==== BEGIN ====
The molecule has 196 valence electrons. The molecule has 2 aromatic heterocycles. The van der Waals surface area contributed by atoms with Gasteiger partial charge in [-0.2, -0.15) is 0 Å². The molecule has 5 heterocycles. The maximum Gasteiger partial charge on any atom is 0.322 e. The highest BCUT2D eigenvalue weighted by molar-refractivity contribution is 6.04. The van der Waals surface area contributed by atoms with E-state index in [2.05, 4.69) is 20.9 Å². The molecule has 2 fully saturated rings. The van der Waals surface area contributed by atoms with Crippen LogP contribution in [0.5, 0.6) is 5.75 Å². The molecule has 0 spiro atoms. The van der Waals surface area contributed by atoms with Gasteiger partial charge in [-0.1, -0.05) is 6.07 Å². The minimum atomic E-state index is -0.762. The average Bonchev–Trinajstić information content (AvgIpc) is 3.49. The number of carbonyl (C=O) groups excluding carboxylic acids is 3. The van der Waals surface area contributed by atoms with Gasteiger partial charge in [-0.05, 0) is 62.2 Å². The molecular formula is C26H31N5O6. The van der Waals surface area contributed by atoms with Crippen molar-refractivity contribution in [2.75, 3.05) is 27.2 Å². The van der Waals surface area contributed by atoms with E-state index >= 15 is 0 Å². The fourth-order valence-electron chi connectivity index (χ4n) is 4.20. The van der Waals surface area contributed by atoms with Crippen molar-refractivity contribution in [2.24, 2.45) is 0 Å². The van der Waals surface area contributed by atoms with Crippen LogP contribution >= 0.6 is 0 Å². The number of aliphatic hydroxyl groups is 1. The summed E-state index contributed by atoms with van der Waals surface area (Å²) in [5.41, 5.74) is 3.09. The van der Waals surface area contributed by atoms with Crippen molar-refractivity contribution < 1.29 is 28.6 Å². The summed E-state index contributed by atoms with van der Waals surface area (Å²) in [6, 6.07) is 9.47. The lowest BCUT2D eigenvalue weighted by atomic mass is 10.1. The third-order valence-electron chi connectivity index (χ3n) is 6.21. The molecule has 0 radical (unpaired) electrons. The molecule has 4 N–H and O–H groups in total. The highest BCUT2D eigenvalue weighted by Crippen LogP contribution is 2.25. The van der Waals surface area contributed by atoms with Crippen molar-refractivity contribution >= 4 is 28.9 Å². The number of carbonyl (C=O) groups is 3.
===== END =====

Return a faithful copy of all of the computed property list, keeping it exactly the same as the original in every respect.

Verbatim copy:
The molecule has 196 valence electrons. The molecule has 2 aromatic heterocycles. The van der Waals surface area contributed by atoms with Gasteiger partial charge in [-0.2, -0.15) is 0 Å². The molecule has 5 heterocycles. The maximum Gasteiger partial charge on any atom is 0.322 e. The highest BCUT2D eigenvalue weighted by molar-refractivity contribution is 6.04. The van der Waals surface area contributed by atoms with E-state index in [2.05, 4.69) is 20.9 Å². The molecule has 2 fully saturated rings. The van der Waals surface area contributed by atoms with Crippen LogP contribution in [0.5, 0.6) is 5.75 Å². The molecule has 0 spiro atoms. The van der Waals surface area contributed by atoms with Gasteiger partial charge in [-0.1, -0.05) is 6.07 Å². The minimum atomic E-state index is -0.762. The average Bonchev–Trinajstić information content (AvgIpc) is 3.49. The number of carbonyl (C=O) groups excluding carboxylic acids is 3. The van der Waals surface area contributed by atoms with Gasteiger partial charge in [-0.05, 0) is 62.2 Å². The molecular formula is C26H31N5O6. The van der Waals surface area contributed by atoms with Crippen molar-refractivity contribution in [2.75, 3.05) is 27.2 Å². The van der Waals surface area contributed by atoms with E-state index >= 15 is 0 Å². The fourth-order valence-electron chi connectivity index (χ4n) is 4.20. The van der Waals surface area contributed by atoms with Crippen molar-refractivity contribution in [2.24, 2.45) is 0 Å². The van der Waals surface area contributed by atoms with Crippen LogP contribution >= 0.6 is 0 Å². The number of aliphatic hydroxyl groups is 1. The summed E-state index contributed by atoms with van der Waals surface area (Å²) in [5.41, 5.74) is 3.09. The van der Waals surface area contributed by atoms with Crippen molar-refractivity contribution < 1.29 is 28.6 Å². The summed E-state index contributed by atoms with van der Waals surface area (Å²) in [6, 6.07) is 9.47. The lowest BCUT2D eigenvalue weighted by atomic mass is 10.1. The third-order valence-electron chi connectivity index (χ3n) is 6.21. The molecule has 0 radical (unpaired) electrons. The molecule has 4 N–H and O–H groups in total. The highest BCUT2D eigenvalue weighted by Crippen LogP contribution is 2.25. The van der Waals surface area contributed by atoms with Crippen molar-refractivity contribution >= 4 is 28.9 Å². The number of carbonyl (C=O) groups is 3.